The books offered in this section of my shop are from the personal library of a former royalty enthusiast who had amassed an enormous collection over many decades. Many of the books are in near mint condition, despite their age. Some books are extremely rare collectors items. Copies have been priced according to condition and rarity.
Please note that a portion from the sale of each book will be donated to Royal Russia. This helps me offset the costs of maintaining and developing the growing Royal Russia web site and blog.
A unique exhibition opens today at the Upper Bathhouse of the Catherine Park in cooperation with the ROSPHOTO State Museum & Exhibition Centre, which tells how photography came to Tsarskoye Selo, how the tsar’s court influenced a fashion for photography, and how the Romanov family helped boost the quality of daguerreotypes and photographs in Russia.
After the first pewter-plate photograph was taken by Joseph Nicephore Niepce in 1826 and then his partner Louis-Jacques-Mande Daguerre invented a photographic process using silver on copper plate in 1839, the daguerreotype came to Russia during the reign of Tsar Nicholas I and was called “writing with light”.
Photography became a favourite hobby of the Tsar’s family which, like any other, loved its life chronicled in pictures. The photographs of the “most august family” used for the press and postcards were taken by professionals, who wore awarded the title “Supplier to the Imperial Court and Photographer” after 8–10 years of flawless service.
During Alexander III’s reign, photography bloomed and competed with portrait painting. Tsar Nicholas II, his wife Alexandra, their children, Dowager Empress Maria Feodorovna and Grand Duke Sergei Alexandrovich took photography lessons from professional “light-writers”. Particularly noteworthy in the current exhibit are a touching photograph of the little Tsarevich Alexei standing together with a guard near a snow-covered Alexander Palace and an album of photographs taken by Anna Vyrubova, Tsarina Alexandra’s lady-in-waiting and close friend.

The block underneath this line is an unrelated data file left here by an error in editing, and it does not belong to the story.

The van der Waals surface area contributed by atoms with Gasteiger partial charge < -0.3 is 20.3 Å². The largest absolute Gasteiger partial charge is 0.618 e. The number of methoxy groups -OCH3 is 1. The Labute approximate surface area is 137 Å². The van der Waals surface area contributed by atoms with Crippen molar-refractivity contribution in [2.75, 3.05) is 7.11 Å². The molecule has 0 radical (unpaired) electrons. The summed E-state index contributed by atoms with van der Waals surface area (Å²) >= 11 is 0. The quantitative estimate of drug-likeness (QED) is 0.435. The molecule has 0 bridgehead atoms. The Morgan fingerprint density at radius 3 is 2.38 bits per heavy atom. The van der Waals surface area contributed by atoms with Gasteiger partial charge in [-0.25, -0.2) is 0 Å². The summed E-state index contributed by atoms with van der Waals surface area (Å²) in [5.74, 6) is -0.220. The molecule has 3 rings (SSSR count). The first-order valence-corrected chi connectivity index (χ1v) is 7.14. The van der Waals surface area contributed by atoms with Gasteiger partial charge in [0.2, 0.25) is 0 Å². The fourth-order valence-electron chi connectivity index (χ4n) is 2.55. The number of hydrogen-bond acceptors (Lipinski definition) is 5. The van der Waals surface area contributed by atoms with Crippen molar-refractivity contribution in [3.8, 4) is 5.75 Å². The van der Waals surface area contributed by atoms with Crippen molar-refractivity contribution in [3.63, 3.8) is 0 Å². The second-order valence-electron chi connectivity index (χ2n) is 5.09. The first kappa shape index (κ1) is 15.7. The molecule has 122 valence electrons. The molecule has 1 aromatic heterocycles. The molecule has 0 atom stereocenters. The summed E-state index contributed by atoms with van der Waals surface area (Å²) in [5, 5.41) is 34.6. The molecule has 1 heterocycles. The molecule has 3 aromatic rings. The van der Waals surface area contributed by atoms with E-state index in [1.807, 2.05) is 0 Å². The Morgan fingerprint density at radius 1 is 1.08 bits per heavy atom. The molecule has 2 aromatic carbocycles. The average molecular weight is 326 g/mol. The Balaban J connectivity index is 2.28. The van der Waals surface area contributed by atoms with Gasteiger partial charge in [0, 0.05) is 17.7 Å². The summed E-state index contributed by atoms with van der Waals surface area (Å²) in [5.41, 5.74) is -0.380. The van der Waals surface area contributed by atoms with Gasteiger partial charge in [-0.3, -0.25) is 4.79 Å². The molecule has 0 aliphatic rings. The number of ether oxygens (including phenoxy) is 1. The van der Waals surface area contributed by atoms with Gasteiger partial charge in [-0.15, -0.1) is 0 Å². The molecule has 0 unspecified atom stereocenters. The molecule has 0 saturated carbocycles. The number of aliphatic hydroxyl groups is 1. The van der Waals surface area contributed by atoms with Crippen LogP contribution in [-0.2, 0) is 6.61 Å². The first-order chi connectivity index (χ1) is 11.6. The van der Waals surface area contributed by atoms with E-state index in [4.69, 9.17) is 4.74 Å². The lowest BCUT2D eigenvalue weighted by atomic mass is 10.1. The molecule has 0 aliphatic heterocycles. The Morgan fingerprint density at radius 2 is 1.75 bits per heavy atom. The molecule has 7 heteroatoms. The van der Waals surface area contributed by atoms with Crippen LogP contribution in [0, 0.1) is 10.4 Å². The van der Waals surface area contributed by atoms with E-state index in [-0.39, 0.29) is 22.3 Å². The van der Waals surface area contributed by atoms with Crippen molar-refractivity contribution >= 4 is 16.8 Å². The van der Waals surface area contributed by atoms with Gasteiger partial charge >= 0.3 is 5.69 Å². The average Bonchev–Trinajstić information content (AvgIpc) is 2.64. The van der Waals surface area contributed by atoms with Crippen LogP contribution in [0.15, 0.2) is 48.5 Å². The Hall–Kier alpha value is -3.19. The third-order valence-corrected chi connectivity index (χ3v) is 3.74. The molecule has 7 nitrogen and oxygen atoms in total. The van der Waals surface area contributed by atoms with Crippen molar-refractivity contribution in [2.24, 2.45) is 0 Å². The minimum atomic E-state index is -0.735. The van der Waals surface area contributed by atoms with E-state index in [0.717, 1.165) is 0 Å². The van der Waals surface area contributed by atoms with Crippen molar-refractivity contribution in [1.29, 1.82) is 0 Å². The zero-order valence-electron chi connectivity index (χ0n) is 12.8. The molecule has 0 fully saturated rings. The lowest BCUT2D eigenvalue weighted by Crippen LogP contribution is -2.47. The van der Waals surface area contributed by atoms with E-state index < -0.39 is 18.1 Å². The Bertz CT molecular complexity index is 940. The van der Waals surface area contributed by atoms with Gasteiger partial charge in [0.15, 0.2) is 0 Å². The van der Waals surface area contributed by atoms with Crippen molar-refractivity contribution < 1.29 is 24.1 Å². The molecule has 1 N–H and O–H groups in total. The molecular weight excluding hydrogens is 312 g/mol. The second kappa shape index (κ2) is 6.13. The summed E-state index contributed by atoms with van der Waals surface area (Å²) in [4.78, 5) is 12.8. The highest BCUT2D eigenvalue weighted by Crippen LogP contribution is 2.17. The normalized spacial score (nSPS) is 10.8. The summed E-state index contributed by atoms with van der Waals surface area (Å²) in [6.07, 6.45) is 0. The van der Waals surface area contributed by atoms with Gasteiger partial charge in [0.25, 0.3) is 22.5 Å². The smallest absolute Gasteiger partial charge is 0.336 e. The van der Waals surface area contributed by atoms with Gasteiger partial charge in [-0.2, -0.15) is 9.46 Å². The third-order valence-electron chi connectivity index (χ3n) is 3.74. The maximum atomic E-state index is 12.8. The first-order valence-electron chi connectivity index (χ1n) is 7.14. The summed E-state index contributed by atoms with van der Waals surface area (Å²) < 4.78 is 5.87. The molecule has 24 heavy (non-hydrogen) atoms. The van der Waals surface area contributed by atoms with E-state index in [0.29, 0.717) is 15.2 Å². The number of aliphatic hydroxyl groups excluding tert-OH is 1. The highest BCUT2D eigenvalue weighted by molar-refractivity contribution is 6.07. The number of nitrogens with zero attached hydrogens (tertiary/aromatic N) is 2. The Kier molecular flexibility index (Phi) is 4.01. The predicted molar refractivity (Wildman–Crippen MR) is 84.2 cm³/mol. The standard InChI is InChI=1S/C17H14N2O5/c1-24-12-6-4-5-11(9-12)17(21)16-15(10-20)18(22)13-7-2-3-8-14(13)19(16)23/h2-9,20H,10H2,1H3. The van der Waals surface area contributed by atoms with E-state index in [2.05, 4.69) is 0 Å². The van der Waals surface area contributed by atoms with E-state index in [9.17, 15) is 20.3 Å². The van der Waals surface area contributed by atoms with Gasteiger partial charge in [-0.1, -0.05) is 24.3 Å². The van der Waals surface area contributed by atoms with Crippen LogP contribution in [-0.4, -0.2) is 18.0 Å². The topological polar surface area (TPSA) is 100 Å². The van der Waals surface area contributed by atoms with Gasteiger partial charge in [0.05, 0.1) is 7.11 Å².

In 1860 the architect Ippolito Monighetti built an addition to the Llama Pavilion in the Alexander Park, which was used by the Romanovs as a photography studio and laboratory. After the Tsar’s special permission of 1866, photographic ateliers opened in the town of Tsarskoye Selo: Mikhail Kozlovski’s on Konyushennaya St, the workshop of Wilhelm Lapré on Moskovskaya St, and the photographic studio “K.E. von Gann and Co” of Alexander Yagelsky on Shirokaya St.
Besides showing part of the museum’s exhaustive photographic collection, the exhibit gives visitors a chance to feel as if they are in a Tsarskoye Selo photographic studio of the past.
TheExhibition is open through September 30, 2012, from 11.00–19.00 (tickets until 18.00). Closed on Thursdays and Fridays. Admission for adults is 100 rubles.
Lost Book Recounts Love Affair With Russian Grand Duke Topic: Books
In the 1870s, a young American woman had a passionate relationship with Grand Duke Nicholas Konstantinovich (1850-1918), the first-born son of Grand Duke Konstantin Nikolayevich and Grand Duchess Alexandra Iosifovna, and a grandson of Emperor Nicholas I.
Her account of the 28 months in Russia is a love story, not only of her love for the Grand Duke, but also for Russia itself. She had written a book accounting her story, and only a few copies of her book survived. Now, Eva and Daniel McDonald bring this story to readers in Fanny Lear: Love and Scandal in Tsarist Russia.